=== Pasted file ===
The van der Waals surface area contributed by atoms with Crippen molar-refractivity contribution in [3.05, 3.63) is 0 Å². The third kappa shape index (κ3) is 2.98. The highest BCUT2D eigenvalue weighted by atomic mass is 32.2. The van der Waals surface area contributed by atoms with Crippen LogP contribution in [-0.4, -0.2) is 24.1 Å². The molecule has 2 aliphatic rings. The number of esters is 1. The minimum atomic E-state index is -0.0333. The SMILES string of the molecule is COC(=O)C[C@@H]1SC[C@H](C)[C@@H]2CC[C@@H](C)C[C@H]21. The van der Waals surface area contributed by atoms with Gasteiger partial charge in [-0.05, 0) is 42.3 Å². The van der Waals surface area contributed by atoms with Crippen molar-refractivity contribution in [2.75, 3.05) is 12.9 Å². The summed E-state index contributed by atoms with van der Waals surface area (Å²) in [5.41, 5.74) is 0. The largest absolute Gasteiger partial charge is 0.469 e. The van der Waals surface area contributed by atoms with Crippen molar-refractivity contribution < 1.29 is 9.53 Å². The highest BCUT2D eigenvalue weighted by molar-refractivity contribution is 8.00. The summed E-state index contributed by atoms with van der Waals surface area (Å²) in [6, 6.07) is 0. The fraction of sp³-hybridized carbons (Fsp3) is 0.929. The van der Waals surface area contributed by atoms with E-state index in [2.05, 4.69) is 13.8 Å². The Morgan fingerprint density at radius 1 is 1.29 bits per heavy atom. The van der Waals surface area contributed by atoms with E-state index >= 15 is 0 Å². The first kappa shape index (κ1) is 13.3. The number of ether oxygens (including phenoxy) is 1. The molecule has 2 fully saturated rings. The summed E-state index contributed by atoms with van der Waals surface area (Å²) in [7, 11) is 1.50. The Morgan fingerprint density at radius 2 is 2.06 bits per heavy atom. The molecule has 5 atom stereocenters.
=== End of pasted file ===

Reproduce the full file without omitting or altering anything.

The van der Waals surface area contributed by atoms with Crippen molar-refractivity contribution in [3.05, 3.63) is 0 Å². The third kappa shape index (κ3) is 2.98. The highest BCUT2D eigenvalue weighted by atomic mass is 32.2. The van der Waals surface area contributed by atoms with Crippen LogP contribution in [-0.4, -0.2) is 24.1 Å². The molecule has 2 aliphatic rings. The number of esters is 1. The minimum atomic E-state index is -0.0333. The SMILES string of the molecule is COC(=O)C[C@@H]1SC[C@H](C)[C@@H]2CC[C@@H](C)C[C@H]21. The van der Waals surface area contributed by atoms with Gasteiger partial charge in [-0.05, 0) is 42.3 Å². The van der Waals surface area contributed by atoms with Crippen molar-refractivity contribution in [2.75, 3.05) is 12.9 Å². The summed E-state index contributed by atoms with van der Waals surface area (Å²) in [5.41, 5.74) is 0. The largest absolute Gasteiger partial charge is 0.469 e. The van der Waals surface area contributed by atoms with Crippen molar-refractivity contribution < 1.29 is 9.53 Å². The highest BCUT2D eigenvalue weighted by molar-refractivity contribution is 8.00. The summed E-state index contributed by atoms with van der Waals surface area (Å²) in [6, 6.07) is 0. The fraction of sp³-hybridized carbons (Fsp3) is 0.929. The van der Waals surface area contributed by atoms with E-state index in [2.05, 4.69) is 13.8 Å². The Morgan fingerprint density at radius 1 is 1.29 bits per heavy atom. The van der Waals surface area contributed by atoms with E-state index >= 15 is 0 Å². The first kappa shape index (κ1) is 13.3. The number of ether oxygens (including phenoxy) is 1. The molecule has 2 fully saturated rings. The summed E-state index contributed by atoms with van der Waals surface area (Å²) in [7, 11) is 1.50. The Morgan fingerprint density at radius 2 is 2.06 bits per heavy atom. The molecule has 5 atom stereocenters.